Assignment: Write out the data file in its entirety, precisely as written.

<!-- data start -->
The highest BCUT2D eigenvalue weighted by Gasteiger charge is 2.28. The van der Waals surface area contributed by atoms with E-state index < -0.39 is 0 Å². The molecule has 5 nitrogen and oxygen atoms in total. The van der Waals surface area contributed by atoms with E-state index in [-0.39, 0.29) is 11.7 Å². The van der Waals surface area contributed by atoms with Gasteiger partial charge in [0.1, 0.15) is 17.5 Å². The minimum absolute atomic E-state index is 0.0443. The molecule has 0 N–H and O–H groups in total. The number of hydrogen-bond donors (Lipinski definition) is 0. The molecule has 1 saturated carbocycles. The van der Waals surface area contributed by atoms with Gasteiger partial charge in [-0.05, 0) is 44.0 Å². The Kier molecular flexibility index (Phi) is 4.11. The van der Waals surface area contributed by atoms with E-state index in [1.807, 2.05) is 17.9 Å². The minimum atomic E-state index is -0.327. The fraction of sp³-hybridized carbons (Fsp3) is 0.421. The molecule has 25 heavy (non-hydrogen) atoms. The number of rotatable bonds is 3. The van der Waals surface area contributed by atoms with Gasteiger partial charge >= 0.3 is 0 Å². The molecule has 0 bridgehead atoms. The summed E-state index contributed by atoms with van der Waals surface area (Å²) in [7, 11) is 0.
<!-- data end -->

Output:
The highest BCUT2D eigenvalue weighted by Gasteiger charge is 2.28. The van der Waals surface area contributed by atoms with E-state index < -0.39 is 0 Å². The molecule has 5 nitrogen and oxygen atoms in total. The van der Waals surface area contributed by atoms with E-state index in [-0.39, 0.29) is 11.7 Å². The van der Waals surface area contributed by atoms with Gasteiger partial charge in [0.1, 0.15) is 17.5 Å². The minimum absolute atomic E-state index is 0.0443. The molecule has 0 N–H and O–H groups in total. The number of hydrogen-bond donors (Lipinski definition) is 0. The molecule has 1 saturated carbocycles. The van der Waals surface area contributed by atoms with Gasteiger partial charge in [-0.05, 0) is 44.0 Å². The Kier molecular flexibility index (Phi) is 4.11. The van der Waals surface area contributed by atoms with E-state index in [1.807, 2.05) is 17.9 Å². The minimum atomic E-state index is -0.327. The fraction of sp³-hybridized carbons (Fsp3) is 0.421. The molecule has 25 heavy (non-hydrogen) atoms. The number of rotatable bonds is 3. The van der Waals surface area contributed by atoms with Gasteiger partial charge >= 0.3 is 0 Å². The molecule has 0 bridgehead atoms. The summed E-state index contributed by atoms with van der Waals surface area (Å²) in [7, 11) is 0.